Making access to mental health and behavioral health services simpler and more accessible is another critical step. For many patients, mental health providers are in a different location than their other medical care providers. Accessing mental health services thus requires a separate appointment and a trip to another clinic or office location. Some mental health providers may not accept the same insurance plans as a patient’s primary care provider, adding another hurdle to care.

Researchers at Intermountain Healthcare conducted a 10-year study of more than 113,000 patients on the benefits of team-based providers in an integrated delivery system where mental health providers were located in the same place as primary care providers. The results, published in JAMA, revealed that patients in an integrated system:

  • Were far more likely to receive depression screenings, leading to earlier intervention
  • Were more likely to adhere to recommended diabetes care
  • Had a higher rate of documented self-care plans to manage health conditions
  • Used fewer healthcare services, and had 3.3% lower overall medical costs
  • Had a 23% reduction in ER visits, and a 10.6% reduction in hospital admissions

An integrated system also helps solve the challenge of interoperability and information sharing, since these providers operate out of a single EHR and can quickly access relevant medical and mental health information about a patient.

Further, it streamlines payments for patients who can provide insurance information once and have all their services billed through a single clinic (for patients with mental health care coverage).

3: Implement Payment Models that Reward Outcomes Over Volume

The Centers for Medicare and Medicaid Services (CMS) has successfully moved much of our medical care system away from fee-for-service models that only reward volume, into value-based models that reward patient outcomes. It’s time to do the same for mental health care.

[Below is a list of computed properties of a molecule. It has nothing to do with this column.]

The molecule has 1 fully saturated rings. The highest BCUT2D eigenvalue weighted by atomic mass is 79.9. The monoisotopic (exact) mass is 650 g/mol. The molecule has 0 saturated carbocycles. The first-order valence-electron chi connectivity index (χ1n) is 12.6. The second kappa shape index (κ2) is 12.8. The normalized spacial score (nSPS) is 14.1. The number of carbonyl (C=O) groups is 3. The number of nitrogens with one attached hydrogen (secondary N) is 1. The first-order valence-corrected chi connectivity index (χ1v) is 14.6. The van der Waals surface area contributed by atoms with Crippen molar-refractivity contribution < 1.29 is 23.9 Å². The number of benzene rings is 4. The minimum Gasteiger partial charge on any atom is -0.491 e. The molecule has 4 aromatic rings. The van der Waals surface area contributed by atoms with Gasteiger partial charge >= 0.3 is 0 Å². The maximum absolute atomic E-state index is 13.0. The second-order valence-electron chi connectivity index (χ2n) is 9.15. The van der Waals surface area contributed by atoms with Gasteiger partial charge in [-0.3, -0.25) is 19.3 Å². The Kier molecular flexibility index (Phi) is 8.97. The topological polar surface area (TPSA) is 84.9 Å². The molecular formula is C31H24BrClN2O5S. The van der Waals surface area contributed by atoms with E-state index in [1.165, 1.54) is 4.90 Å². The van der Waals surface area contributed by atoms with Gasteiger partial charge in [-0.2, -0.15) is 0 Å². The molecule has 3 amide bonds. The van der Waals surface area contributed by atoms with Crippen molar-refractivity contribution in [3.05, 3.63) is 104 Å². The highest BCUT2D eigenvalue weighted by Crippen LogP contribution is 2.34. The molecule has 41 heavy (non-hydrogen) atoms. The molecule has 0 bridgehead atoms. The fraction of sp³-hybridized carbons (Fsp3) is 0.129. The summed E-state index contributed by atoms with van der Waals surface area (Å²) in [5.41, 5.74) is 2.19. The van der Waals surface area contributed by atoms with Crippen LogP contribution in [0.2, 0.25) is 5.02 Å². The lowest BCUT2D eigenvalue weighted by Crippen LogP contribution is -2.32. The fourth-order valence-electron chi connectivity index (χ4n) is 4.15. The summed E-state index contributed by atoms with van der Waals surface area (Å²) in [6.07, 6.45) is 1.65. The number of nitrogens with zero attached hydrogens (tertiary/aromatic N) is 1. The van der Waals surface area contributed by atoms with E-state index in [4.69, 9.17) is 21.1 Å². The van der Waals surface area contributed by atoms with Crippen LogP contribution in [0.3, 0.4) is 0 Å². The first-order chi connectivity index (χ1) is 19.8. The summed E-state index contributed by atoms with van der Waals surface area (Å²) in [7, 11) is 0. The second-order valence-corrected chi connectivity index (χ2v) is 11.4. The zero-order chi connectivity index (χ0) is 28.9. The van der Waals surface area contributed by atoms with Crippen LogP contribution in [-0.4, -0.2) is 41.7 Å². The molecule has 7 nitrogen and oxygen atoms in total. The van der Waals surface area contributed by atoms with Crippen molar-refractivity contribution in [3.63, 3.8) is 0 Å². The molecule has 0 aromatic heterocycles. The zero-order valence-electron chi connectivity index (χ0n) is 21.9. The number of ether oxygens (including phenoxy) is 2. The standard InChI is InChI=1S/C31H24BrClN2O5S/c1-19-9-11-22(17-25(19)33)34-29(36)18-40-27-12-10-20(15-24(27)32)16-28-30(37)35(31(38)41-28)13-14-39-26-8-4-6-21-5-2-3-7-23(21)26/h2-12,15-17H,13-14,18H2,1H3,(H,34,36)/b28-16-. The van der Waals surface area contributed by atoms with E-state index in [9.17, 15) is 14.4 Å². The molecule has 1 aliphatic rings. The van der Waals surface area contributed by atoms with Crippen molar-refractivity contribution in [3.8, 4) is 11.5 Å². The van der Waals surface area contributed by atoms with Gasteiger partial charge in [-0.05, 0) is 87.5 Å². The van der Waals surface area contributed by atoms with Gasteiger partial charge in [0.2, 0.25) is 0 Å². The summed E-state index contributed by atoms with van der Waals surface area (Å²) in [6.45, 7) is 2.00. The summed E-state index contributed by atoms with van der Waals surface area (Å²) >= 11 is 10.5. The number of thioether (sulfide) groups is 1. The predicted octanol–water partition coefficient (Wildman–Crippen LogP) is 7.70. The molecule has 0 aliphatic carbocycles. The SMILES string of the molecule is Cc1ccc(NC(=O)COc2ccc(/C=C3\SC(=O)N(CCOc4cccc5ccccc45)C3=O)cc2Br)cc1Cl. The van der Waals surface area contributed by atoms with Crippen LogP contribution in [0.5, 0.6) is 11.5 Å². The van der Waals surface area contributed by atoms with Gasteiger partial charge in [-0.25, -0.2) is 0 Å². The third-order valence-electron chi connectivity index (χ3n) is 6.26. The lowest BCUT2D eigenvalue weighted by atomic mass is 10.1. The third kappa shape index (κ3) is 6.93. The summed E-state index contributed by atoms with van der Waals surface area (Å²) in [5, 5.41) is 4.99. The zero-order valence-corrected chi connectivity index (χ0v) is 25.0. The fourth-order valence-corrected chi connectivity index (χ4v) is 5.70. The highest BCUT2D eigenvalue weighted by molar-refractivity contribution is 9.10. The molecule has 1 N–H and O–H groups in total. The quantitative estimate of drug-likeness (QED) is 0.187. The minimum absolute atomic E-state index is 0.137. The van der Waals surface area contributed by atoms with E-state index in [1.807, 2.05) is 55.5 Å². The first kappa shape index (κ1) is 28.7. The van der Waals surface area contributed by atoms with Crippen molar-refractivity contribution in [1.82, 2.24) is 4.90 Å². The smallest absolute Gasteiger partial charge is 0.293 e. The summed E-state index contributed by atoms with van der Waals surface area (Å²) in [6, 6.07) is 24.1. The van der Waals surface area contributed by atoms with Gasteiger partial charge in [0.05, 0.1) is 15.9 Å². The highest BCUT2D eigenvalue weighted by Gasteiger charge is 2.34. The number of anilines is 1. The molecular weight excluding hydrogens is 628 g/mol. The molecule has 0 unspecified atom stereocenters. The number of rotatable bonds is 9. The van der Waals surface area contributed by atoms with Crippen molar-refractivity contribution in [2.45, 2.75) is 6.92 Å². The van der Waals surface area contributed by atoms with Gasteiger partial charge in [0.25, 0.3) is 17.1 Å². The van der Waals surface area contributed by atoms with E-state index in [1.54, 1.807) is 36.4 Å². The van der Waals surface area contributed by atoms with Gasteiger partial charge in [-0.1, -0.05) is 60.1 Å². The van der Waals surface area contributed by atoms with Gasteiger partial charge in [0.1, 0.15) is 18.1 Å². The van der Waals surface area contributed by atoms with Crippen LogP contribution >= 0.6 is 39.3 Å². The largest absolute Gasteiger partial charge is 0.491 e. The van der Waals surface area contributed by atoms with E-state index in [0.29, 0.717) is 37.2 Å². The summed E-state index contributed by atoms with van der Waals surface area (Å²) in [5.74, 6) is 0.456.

CMS has taken notice of the rising mental health crisis and created a fact sheet and a Roadmap for Behavioral Health Integration. Both are great steps to move behavioral and mental health care into VBC systems. CMS has also integrated behavioral health care into newer models, such as ACO REACH and ACO Primary Care Flex. By adding it to capitated payment models and aligning payment to outcomes, ACOs and providers within these organizations have the incentive to provide care and reimbursements to account for the time they spend on it.

But it’s also necessary for commercial payers to create their own pathways for incentivizing outcomes over fee-for-service payment models. Payers are spending billions on mental health care, and there is clear evidence that adequate and timely treatment can reduce short- and long-term healthcare costs. Developing better outcomes-based payment incentives should be a top priority in the coming years.